Asymmetries in the discrete and pseudocontinuous regulation of visually guided reaching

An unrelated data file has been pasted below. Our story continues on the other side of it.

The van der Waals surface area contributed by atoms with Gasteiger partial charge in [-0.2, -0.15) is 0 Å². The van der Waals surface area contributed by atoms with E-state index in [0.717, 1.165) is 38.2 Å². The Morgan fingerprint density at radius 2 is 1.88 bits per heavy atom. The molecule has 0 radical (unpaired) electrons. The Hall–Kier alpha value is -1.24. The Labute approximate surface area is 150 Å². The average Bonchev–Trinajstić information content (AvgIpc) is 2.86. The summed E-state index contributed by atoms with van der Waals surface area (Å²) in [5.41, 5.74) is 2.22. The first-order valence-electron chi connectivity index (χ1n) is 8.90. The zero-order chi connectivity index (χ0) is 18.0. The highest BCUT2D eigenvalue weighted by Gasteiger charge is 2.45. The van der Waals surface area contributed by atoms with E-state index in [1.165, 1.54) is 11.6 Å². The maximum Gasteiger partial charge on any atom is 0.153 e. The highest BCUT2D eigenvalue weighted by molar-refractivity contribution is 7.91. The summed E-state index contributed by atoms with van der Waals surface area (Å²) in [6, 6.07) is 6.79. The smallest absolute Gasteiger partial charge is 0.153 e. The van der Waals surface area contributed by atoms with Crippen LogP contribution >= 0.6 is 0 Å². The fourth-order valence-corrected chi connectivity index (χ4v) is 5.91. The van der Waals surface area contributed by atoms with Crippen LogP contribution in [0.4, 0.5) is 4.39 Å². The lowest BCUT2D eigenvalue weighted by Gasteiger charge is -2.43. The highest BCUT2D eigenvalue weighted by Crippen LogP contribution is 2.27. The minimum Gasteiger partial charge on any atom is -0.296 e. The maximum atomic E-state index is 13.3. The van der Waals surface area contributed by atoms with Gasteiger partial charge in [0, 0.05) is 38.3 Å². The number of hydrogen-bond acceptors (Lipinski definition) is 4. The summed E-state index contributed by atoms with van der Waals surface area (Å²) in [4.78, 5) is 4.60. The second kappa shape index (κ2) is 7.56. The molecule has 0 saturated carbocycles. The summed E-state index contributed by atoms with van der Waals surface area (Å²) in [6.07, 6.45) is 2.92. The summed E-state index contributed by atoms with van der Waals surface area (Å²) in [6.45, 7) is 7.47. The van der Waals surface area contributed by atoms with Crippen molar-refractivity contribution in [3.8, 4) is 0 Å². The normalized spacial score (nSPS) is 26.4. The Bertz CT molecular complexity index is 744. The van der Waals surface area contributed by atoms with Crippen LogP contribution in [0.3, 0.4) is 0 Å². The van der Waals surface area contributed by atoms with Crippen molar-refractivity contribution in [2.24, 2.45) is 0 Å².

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An experiment was conducted to examine the contribution of the hemispheres to the organization of aiming movements. The spatial positions of targets were obtained by extrapolating from brief visual displays of geometric patterns. The patterns comprised linear, quadratic, cubic, and quartic mathematical functions and varied in spatial complexity. Vision of the hand was also manipulated. While the hands did not differ in spatial accuracy, movements made by the right hand were of shorter duration and had higher peak velocities. The stimulus pattern strongly influenced kinematics, in particular the number of discrete modifications of the movement trajectory. Vision of the hand resulted in superior accuracy, although subjects were unable to compare the relative positions of the limb and the target. Vision of the hand did not lead to an increase in discrete adjustments, suggesting that visual information was used in a continuous fashion. Movements into ipsilateral space differed from those into contralateral space with respect to a number of parameters.
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